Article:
Thursday, December 08, 2011

Therefore I Share

Mental Illness is nothing to be ashamed of.

It is not the fault of the person dealing with it.

It is hard for all involved. The individual, family, friends .  . .

Mental illness is nothing to be ashamed of

How many times have I said that in real life, on Facebook, on my blog?

I tell my son this all the time. I tell him that his Bi-Polar and OCD and other illness/disorders are a pesky part of him but they do not define him and they do not make him less of a person. I tell him that he is my hero - having so much on his plate yet getting up each day with a smile on his face. And when it is a bad day (or week) I tell him that's ok too. He's entitled. Eventually he will get up again after we help him fight off the demons that haunt him in his head.

Mental illness is nothing to be ashamed of.

Just like people are not ashamed of cancer. People are a lot of things at Cancer - scared, mad, frustrated, devastated, determined to name a few. But people are not ashamed of cancer.

I suffer from depression and anxiety.  It's been mostly under control for many years now but you can read a little about previous times I was struggling here and here and also here.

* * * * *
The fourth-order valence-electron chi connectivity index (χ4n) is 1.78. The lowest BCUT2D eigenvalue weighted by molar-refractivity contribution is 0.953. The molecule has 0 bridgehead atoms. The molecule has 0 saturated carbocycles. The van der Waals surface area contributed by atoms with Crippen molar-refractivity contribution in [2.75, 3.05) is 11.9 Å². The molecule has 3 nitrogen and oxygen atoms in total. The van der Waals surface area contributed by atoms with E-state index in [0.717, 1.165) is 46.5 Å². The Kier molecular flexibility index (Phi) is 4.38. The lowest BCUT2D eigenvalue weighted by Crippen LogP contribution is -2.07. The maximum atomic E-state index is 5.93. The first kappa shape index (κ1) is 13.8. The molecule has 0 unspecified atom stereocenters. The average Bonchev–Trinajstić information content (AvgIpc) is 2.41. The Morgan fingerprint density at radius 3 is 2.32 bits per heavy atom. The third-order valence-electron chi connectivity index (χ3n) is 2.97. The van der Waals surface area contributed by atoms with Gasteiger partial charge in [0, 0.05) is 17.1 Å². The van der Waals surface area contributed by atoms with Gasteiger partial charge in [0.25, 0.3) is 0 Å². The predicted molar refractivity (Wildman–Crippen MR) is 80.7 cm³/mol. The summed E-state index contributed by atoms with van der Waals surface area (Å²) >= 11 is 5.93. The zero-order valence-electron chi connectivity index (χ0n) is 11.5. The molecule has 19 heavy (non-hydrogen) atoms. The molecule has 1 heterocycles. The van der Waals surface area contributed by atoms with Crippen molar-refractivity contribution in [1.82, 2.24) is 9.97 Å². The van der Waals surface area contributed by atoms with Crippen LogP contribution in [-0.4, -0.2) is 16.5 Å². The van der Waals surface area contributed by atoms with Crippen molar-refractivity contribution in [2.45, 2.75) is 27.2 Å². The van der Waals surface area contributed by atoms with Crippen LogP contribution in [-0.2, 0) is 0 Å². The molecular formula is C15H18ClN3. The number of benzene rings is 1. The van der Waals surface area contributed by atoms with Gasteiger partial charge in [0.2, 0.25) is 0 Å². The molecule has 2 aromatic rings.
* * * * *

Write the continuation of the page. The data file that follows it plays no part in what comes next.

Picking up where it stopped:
A few weeks ago it got really bad really fast. It seemed to hit me out of no where. My brave and amazing husband and friends made sure that I got to the hospital. I stayed for 3 weeks. While I was there I was almost successful in hanging myself with a sheet. Yes it was that bad. I was not myself. I was over run with irrational thoughts and overwhelming emotions. I thought the world would be better without me. I thought that my pain, that feeling of deep emptiness, would finally be gone if I was dead. I felt so very very desperate.

I was and still am battling a mental illness. I probably always will in some way.

I share this because I need to not be ashamed. I cannot teach my son and society to accept mental illness if I am ashamed and keep this as a secret. Therefore I share.

Friday, December 02, 2011

Celebrating the "lasts"

Many times we celebrate the "firsts" in life (first tooth, first steps, first day of school) and we let the "lasts" slip through our hands and memories. Probably because at that moment we have no idea it will be the last time, there is no memo, no handbook that says "WARNING - LAST TIME HE WILL HOLD YOUR HAND IN PUBLIC"

My youngest, J, is very aware and although he is very affectionate at home he long ago stopped letting me hug and kiss him in front of the school.

Today he came out and was excited to tell me about the play his class is putting on. Like it was the most natural thing in the world he slipped his hand into mine. I realized almost immediately it felt almost foreign. When was the last time I had held his hand?

I almost said something in the heat of the moment. But I quieted myself and tried to enjoy the brief walk home. Wondering at what moment he would realize what he was doing and slip his hand away. We made it to the bottom of the driveway with his hand lovingly in mine.

I willed myself to enjoy every moment, just in case. You never know when it might be a "last"